What are the current requirements/rules in the Dubai?
Dubai Customs has announced that, beginning January 1, 2019, all commercial and industrial companies operating under licenses issued by any of the Emirate of Dubai's free zones and holding a customs code issued by Dubai Customs will be required to comply with the new inven
tory system requirements. They must obtain a fully computerized, thoroughly auditable, and accountable inventory system to track the location of their imported goods until they are exported or disposed of outside or within the free zone. The proposed inventory management system and inventory movement records will benefit affected Free Zone businesses by allowing them to track both inbound and outbound inventory items and identify any discrepancies raised by reports.
Due to the inability to provide evidence of the goods' destination, Dubai Customs may assume, in accordance with Article 143 of the GCC Common Customs Law, that the entity is introducing its goods into the local market without following adequate customs formalities. When an entity is identified as a high-risk entity, Dubai Customs may request that the entity provide an inventory count for the audit period under consideration. Based on this information, Dubai customs will compare the entity's inventory count to the import and export customs declarations processed under its customs code during the same time period. If the comparison reveals significant discrepancies in quantities, weights, or values, Dubai Customs will request that the entity provide a customs reconciliation, accompanied by supporting documentation, to justify the discrepancies.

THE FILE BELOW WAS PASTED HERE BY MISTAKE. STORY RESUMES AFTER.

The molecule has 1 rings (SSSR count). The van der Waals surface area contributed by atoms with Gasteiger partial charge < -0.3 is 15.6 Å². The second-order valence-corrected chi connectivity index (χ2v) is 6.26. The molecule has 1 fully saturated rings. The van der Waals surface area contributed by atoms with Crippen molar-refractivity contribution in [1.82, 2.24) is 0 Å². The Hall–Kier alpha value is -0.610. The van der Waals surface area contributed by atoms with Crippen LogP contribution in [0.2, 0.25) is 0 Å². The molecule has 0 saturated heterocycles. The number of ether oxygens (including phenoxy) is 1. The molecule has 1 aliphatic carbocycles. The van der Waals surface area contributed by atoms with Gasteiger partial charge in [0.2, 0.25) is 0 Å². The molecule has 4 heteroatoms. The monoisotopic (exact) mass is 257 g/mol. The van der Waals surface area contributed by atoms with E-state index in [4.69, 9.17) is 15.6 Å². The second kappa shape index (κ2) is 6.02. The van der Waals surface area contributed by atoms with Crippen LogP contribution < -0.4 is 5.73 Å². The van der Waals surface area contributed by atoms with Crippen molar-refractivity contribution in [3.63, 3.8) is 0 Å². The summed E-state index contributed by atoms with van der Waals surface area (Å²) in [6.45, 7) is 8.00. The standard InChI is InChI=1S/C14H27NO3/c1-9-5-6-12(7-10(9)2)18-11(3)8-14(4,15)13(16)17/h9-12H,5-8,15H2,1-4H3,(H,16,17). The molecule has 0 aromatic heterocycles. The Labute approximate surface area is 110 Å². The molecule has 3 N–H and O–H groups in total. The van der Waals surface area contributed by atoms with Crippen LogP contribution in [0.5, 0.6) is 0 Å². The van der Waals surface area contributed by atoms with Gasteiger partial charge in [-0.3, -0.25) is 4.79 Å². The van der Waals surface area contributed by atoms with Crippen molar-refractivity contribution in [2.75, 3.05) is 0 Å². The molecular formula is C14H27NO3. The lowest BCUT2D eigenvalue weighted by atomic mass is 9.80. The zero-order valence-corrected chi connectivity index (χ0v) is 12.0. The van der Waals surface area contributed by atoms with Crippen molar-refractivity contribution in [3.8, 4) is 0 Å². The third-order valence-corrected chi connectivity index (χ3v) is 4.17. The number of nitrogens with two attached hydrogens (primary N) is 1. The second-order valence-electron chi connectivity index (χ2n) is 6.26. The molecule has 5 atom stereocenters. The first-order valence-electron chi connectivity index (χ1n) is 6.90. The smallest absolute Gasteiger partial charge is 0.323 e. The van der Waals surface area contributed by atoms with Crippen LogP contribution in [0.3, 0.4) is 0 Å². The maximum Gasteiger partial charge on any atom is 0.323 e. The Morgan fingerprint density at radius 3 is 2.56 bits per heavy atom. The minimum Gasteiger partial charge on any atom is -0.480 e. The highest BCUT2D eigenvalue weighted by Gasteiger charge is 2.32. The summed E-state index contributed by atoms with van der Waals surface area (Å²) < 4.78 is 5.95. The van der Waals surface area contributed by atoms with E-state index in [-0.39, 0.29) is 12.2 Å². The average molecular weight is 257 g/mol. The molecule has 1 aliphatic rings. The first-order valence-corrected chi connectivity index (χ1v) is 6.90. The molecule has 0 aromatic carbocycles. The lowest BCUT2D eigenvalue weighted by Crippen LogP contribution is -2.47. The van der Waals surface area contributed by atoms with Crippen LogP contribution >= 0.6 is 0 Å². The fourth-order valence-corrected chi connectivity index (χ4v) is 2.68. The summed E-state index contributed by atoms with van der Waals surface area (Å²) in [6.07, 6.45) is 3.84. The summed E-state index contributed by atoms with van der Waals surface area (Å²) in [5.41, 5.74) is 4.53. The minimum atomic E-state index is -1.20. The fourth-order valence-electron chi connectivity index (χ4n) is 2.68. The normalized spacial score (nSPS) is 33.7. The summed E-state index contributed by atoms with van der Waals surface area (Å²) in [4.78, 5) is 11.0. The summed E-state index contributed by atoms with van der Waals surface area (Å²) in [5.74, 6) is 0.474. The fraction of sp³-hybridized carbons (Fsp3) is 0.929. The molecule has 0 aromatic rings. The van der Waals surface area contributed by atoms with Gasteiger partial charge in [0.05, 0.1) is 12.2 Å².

All about GCC free zones in 2021
In the UAE, the GCC free zone landscape includes more than 55 free zones. Companies operating out of GCC free zones benefit from significant ease of goods clearance and movement, in addition to the suspension of customs duties; however, they must navigate a maze of complex import, export, and border security regulations. These businesses must conduct periodic reviews of internal processes to assess customs entries made by the company or its third-party agents and implement corrective actions as needed to avoid potentially massive penalties in the event of noncompliance.
Companies that want to operate out of free zones must:
• Before beginning the import or export process, keep up to date on the constantly changing laws, regulations, and processes governing customs and international trade.
• Check and double-check declarations rather than assuming they are correct. Customs officials have the authority to challenge and audit information.
• Maintain strict compliance, which leads to effective customs duty management. Customs compliance management is also important for the importer or exporter because they are legally responsible for customs compliance at all stages of the customs process.
Compliance with GCC customs authorities laws necessitates internal controls, risk management, and overall competitiveness, which requires GCC FZ companies to better leverage their financial, accounting, and business systems. Companies will have access to the data they need to manage and plan for customs duties, manage export control licenses, screen transactions, and report each transaction in an efficient and compliant manner. Special customs and trade experience are required to assist businesses in selecting, implementing, and customizing effective trade automation solutions for internal record keeping.